What are Allergies?

Allergies are hypersensitive immune responses to substances that either enter or come in contact with the body, such as pet dander, pollen or bee venom. This basically means that the immune system is doing its job too well and attacking harmless substances like pollen or pet dander. Or in some cases over reacting to them like bee venom and peanut allergies.

When an allergen comes in contact with a white blood cell, the cell begins to release certain chemicals that alert your body to take certain procedures. For me, when pollen enters my nose can comes in contact with my nasal walls, special cells called mast cells attempt to neutralize the “threat” by releasing histamine. Histamine is a compound that acts as a neurotransmitter that regulates physiological functions. In my case, histamine tells my nose to produce more mucus to flush out the allergen, hence the runny nose and sneezing. When an allergen comes in contact with your skin, redness and swelling is also common. That’s because histamine causes blood vessels to contract around the affected area, trapping the allergens making them unable to circulate through the body. This causes swelling as well as congestion. While the intruders are trapped within the inflamed area, phagocytes engulf the allergens, digesting them.

Image result for inflammatory response diagram

In more extreme cases, this harmless but annoying response can become deadly. Anaphylaxis is an allergic reaction where the immune system over reacts to the allergen and can have life threatening symptoms. Food allergies, for example, can cause inflammation in the tongue and throat making it impossible for air to enter the lungs. Other reactions can cause the muscles around the air ways to contract also preventing breathing. An anaphylactic shock can be remedied by an immediate injection of epinephrine or an epipen. epinephrine is another neurotransmitter that inhibits a lot of the symptoms that arise during an anaphylactic shock. The neurotransmitter increases blood pressure reducing swelling. It also increases heart activity temporarily preventing heart failure during a shock.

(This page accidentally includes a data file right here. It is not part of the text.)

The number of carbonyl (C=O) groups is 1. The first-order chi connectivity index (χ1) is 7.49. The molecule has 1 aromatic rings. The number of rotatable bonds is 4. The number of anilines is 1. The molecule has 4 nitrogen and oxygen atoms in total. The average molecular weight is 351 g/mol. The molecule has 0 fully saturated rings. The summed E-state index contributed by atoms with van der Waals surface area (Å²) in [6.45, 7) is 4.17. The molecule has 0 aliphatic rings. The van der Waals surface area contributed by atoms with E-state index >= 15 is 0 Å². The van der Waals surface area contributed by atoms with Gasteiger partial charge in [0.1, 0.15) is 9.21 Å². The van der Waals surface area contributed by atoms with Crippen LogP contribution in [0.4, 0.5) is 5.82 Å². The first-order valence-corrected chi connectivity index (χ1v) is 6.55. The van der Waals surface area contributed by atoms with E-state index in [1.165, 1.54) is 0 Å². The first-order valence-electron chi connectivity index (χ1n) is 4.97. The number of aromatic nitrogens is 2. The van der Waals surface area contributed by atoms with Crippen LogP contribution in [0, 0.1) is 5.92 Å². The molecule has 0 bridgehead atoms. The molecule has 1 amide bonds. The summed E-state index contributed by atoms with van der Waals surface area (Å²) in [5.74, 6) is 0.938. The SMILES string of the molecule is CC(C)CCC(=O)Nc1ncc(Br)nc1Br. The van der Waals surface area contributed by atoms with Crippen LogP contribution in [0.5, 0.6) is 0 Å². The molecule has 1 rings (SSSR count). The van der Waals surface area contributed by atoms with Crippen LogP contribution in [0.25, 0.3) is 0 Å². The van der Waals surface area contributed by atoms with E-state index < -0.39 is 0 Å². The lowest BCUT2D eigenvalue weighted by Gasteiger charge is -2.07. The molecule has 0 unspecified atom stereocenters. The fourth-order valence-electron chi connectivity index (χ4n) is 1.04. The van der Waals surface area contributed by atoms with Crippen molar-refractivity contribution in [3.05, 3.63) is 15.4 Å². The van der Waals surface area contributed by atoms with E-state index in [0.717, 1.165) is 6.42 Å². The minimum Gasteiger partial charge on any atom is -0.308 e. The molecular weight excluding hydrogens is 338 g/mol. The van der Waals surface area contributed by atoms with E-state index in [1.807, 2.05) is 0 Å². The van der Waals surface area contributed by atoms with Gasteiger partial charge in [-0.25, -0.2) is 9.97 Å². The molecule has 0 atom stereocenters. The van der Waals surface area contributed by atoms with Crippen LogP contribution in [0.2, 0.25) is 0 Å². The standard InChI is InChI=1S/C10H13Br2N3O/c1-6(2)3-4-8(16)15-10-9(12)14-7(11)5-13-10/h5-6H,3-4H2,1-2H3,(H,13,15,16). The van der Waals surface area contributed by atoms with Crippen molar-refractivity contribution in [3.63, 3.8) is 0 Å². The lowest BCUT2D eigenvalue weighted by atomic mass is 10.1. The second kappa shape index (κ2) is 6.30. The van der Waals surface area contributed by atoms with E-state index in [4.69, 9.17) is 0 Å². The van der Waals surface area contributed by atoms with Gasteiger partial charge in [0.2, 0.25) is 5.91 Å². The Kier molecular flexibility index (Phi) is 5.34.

The number of allergy effected individuals is increasing. Allergies effect around 30% of adults and 40% of children. Americans spend over $17.5 Billion on health costs for allergies. There are no cure for allergies- and only 3 treatments: avoidance of the allergen(-_-), medication, and immunotherapy. None of these treatments are guaranteed. All still have risks. There are other ways to treat allergies. For example in my last post I talked about how helminthic therapy could possibly get rid of allergies, and a few others. My last visit to the SFSU health center about my allergies, the doctor suggested i try a 3 day long water fast where i consume nothing but water for a full 72 hours which is said to “restart” your immune system possibly getting rid of my allergies. Sounds like torture but maybe one day(but I think I’d rather have worms in my gut than not eat for 3 days).

I am considering changing my future plans from studying infection disease to studying allergies. Maybe be a part of some sort of cure and possibly get in on that action to get rid of my own allergies hehehe.

 

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